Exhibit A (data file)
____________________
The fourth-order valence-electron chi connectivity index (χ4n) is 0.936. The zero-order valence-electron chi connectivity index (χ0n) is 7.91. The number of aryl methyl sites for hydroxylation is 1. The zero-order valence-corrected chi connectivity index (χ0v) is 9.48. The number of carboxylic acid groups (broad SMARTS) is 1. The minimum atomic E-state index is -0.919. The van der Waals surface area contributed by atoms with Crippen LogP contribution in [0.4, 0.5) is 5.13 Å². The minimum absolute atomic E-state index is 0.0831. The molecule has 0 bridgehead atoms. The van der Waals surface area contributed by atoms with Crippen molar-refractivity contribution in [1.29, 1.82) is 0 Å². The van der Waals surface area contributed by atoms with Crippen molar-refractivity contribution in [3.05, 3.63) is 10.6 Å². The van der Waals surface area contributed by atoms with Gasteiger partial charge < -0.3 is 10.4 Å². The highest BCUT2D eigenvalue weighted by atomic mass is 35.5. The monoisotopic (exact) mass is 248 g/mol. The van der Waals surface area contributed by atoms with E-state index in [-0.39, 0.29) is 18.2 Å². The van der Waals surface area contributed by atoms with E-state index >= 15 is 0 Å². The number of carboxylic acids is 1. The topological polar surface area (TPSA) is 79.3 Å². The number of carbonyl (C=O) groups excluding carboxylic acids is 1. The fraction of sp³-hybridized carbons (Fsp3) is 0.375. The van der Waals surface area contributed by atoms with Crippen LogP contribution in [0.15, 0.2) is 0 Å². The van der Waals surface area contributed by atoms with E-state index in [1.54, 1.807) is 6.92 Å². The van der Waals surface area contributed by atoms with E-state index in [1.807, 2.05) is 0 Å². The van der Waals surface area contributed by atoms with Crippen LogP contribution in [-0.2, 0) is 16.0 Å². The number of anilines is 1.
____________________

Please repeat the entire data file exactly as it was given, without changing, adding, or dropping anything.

The fourth-order valence-electron chi connectivity index (χ4n) is 0.936. The zero-order valence-electron chi connectivity index (χ0n) is 7.91. The number of aryl methyl sites for hydroxylation is 1. The zero-order valence-corrected chi connectivity index (χ0v) is 9.48. The number of carboxylic acid groups (broad SMARTS) is 1. The minimum atomic E-state index is -0.919. The van der Waals surface area contributed by atoms with Crippen LogP contribution in [0.4, 0.5) is 5.13 Å². The minimum absolute atomic E-state index is 0.0831. The molecule has 0 bridgehead atoms. The van der Waals surface area contributed by atoms with Crippen molar-refractivity contribution in [1.29, 1.82) is 0 Å². The van der Waals surface area contributed by atoms with Crippen molar-refractivity contribution in [3.05, 3.63) is 10.6 Å². The van der Waals surface area contributed by atoms with Gasteiger partial charge < -0.3 is 10.4 Å². The highest BCUT2D eigenvalue weighted by atomic mass is 35.5. The monoisotopic (exact) mass is 248 g/mol. The van der Waals surface area contributed by atoms with E-state index in [-0.39, 0.29) is 18.2 Å². The van der Waals surface area contributed by atoms with E-state index >= 15 is 0 Å². The number of carboxylic acids is 1. The topological polar surface area (TPSA) is 79.3 Å². The number of carbonyl (C=O) groups excluding carboxylic acids is 1. The fraction of sp³-hybridized carbons (Fsp3) is 0.375. The van der Waals surface area contributed by atoms with Crippen LogP contribution in [0.15, 0.2) is 0 Å². The van der Waals surface area contributed by atoms with E-state index in [1.54, 1.807) is 6.92 Å². The van der Waals surface area contributed by atoms with E-state index in [1.807, 2.05) is 0 Å². The van der Waals surface area contributed by atoms with Crippen LogP contribution in [-0.2, 0) is 16.0 Å². The number of anilines is 1.